Suffice to say, while it is right to worry about the Prohibitionist influences, the amount of actual sway that they hold isn’t anywhere near what it once was.

But the worry is more along the lines that swaying governments to promote non-drinking is actually more the game this time around as opposed to an outright ban on wine and alcohol in general. As a side note, even in Muslim countries bans on alcohol don’t work as it just leads to bootlegging and a great many deaths from alcoholism, just like it did in the “dry times” of the United States.

I can’t really understand how a strong push on messaging is going to work though. I mean, seriously, does anyone listen to what government authorities say? If COVID-19 and the vaccines weren’t an indication of this, then nothing was. Suffice to say, people don’t follow government guidelines and a certain segment openly states that they’re tired of “experts”.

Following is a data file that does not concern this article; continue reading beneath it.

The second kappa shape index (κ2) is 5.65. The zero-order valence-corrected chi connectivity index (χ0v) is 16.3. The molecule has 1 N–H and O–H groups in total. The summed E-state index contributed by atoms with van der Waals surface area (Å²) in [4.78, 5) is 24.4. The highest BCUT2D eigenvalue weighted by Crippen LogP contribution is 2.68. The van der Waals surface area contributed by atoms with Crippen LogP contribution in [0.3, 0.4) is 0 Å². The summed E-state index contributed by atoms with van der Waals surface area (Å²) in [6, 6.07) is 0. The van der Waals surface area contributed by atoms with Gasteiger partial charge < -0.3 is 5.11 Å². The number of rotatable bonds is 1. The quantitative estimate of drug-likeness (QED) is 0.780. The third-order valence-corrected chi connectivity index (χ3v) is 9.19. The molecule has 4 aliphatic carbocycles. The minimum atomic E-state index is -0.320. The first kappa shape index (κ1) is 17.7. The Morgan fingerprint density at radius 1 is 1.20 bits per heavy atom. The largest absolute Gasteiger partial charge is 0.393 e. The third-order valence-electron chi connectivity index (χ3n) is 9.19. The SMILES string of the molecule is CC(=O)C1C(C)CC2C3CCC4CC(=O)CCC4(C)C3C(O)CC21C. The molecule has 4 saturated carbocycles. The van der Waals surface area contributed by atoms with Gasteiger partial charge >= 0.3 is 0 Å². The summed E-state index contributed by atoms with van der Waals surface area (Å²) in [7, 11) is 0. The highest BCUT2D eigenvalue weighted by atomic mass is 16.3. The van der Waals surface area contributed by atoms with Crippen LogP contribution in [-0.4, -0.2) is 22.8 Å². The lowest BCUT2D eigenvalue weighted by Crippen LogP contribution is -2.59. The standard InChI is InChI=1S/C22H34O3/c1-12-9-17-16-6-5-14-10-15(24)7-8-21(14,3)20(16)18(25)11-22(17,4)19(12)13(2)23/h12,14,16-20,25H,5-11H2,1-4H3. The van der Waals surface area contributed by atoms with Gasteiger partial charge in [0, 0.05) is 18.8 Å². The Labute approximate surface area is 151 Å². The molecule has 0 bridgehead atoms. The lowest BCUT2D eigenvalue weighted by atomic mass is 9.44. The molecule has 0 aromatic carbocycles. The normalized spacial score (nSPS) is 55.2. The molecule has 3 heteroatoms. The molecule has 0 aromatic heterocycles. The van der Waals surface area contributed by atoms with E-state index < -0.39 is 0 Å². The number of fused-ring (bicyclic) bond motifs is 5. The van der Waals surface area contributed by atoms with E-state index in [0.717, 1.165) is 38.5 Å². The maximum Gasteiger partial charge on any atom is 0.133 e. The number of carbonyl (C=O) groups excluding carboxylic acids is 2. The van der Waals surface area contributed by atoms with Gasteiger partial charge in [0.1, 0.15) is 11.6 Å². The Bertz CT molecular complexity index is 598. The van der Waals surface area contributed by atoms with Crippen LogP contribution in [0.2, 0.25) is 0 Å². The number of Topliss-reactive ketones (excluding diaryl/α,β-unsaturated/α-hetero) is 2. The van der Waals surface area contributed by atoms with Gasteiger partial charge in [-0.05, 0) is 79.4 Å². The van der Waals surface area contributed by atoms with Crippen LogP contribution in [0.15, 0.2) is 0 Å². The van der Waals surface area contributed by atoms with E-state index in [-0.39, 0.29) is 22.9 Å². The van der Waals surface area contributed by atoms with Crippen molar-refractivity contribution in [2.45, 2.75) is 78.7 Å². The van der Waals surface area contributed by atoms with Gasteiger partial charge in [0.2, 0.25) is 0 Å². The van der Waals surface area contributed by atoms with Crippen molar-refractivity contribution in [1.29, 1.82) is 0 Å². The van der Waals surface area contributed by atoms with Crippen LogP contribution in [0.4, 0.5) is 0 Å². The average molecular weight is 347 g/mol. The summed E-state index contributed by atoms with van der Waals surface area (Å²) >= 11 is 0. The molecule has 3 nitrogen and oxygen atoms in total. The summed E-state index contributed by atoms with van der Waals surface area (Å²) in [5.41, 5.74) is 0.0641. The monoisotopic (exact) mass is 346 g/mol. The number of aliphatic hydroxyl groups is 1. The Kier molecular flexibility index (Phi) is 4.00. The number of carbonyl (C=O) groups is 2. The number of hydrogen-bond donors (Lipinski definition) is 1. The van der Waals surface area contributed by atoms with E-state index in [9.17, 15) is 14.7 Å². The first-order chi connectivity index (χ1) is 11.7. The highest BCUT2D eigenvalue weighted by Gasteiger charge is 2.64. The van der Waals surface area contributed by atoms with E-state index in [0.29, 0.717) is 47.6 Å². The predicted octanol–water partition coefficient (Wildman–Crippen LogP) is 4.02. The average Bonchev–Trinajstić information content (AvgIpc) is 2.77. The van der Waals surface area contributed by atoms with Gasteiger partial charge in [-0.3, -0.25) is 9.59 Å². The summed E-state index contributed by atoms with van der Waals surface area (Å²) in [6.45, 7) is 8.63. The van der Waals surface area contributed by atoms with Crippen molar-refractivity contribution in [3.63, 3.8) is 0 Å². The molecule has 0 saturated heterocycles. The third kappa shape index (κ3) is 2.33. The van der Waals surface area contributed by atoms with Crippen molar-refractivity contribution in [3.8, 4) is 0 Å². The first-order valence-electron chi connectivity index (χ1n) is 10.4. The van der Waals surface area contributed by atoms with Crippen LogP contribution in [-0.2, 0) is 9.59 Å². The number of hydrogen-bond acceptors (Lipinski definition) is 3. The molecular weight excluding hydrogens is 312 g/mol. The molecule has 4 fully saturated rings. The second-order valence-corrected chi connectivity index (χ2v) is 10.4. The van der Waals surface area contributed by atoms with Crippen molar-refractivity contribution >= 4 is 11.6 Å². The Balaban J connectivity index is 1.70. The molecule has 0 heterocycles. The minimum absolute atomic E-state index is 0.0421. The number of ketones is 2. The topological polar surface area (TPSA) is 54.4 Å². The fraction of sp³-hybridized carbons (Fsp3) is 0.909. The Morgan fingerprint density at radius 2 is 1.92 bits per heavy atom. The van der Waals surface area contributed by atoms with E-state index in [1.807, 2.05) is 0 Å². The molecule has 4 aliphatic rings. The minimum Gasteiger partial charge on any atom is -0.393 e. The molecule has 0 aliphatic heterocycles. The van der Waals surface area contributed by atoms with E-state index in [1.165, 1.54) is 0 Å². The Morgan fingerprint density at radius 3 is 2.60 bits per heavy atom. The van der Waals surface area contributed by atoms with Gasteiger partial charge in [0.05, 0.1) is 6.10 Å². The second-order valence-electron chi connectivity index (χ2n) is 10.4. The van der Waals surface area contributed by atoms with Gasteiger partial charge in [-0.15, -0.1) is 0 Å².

If people did listen to government authorities, cigarette sales wouldn’t be $100 billion in the US and $1.1 trillion worldwide. That’s more than double US wines sales at $46 billion and more than triple world wine sales at $330 billion. And, keep in mind that the harmful aspects of cigarettes are exceedingly well-established at this point. Despite this, not only are cigarettes still legal, but people smoke in abundance, despite all the money and energy spent on “messaging”.